Byline: Ben Schofield
MERSEYSIDE businesses and councils are being warned they need to tighten their safeguards against corruption, after the Bribery Act passed into law.
The Act creates a new offence of failure to prevent bribery - a change that could land organisations in hot water if they have not put adequate procedures in place to prevent bribery in the workplace.
UK bribery laws have been criticised by the US for being out-dated. The new legislation, which received Royal Assent on April 8, sets out exactly what constitutes a bribe and is designed to boost Britain's anti-corruption laws.
It includes penalties of up to ten years' imprisonment and unlimited fines for those found guilty.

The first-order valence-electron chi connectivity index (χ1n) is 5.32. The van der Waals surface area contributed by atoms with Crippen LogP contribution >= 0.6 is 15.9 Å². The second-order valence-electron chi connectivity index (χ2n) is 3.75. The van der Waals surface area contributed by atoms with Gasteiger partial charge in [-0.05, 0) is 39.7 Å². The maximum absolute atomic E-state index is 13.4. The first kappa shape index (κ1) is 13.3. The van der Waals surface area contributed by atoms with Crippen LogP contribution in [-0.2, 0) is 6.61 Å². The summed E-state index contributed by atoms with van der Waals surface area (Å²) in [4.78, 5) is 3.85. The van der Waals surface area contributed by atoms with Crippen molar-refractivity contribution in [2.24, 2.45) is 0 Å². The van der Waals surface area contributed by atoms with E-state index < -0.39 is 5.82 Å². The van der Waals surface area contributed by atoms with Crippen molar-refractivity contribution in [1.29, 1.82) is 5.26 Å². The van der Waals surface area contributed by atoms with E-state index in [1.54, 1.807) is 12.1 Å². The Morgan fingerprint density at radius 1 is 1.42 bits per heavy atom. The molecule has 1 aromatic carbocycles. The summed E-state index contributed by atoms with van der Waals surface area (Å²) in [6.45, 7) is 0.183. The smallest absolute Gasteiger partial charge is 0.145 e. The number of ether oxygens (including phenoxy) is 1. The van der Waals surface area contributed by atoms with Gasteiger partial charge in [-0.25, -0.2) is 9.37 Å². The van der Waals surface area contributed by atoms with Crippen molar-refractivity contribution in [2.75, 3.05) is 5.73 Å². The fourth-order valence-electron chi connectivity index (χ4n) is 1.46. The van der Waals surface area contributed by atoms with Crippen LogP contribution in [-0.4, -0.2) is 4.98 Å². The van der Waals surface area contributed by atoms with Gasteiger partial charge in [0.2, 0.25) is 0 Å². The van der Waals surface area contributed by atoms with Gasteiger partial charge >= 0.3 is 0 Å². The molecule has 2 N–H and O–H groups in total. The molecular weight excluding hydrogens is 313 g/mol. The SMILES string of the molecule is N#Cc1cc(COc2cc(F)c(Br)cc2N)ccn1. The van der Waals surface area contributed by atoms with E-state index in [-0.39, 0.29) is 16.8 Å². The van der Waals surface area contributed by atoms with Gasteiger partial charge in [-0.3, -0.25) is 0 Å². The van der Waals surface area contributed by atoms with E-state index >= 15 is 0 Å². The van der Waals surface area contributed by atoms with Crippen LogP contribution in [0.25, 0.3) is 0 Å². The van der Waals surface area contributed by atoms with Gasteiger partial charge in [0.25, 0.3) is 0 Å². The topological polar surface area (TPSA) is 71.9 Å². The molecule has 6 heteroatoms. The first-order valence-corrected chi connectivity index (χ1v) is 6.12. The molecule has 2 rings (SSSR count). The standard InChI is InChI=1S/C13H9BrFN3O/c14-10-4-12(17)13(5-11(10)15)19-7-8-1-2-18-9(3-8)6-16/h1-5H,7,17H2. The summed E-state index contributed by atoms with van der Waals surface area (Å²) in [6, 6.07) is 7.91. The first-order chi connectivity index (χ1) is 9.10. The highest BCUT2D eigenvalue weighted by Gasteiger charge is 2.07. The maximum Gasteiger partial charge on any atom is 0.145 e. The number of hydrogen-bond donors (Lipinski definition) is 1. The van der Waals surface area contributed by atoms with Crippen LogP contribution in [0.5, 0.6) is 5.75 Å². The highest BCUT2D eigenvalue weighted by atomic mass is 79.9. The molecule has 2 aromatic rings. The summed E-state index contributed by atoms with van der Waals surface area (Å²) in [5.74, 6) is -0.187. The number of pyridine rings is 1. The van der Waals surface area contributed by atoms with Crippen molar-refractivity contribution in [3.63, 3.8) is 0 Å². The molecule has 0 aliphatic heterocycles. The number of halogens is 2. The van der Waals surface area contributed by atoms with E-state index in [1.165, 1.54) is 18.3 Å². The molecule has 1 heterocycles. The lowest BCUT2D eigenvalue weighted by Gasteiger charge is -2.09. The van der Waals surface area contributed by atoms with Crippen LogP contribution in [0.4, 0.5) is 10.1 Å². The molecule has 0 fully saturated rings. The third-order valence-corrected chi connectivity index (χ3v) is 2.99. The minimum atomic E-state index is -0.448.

DLA Piper's Sarah Cleary, who is a partner in the firm's North West corporate crime and regulatory team, told LDP Legal: "The new Act has transformed the corporate regulatory landscape and has huge implications for business big or small.
"From now on, executives will have to effectively police their own business and hand the company into the authorities if they uncover any malpractice. The Serious Fraud Office has already issued guidelines on self-reporting.
"The legal advice being given to businesses is to put in place robust anti-bribery programmes. …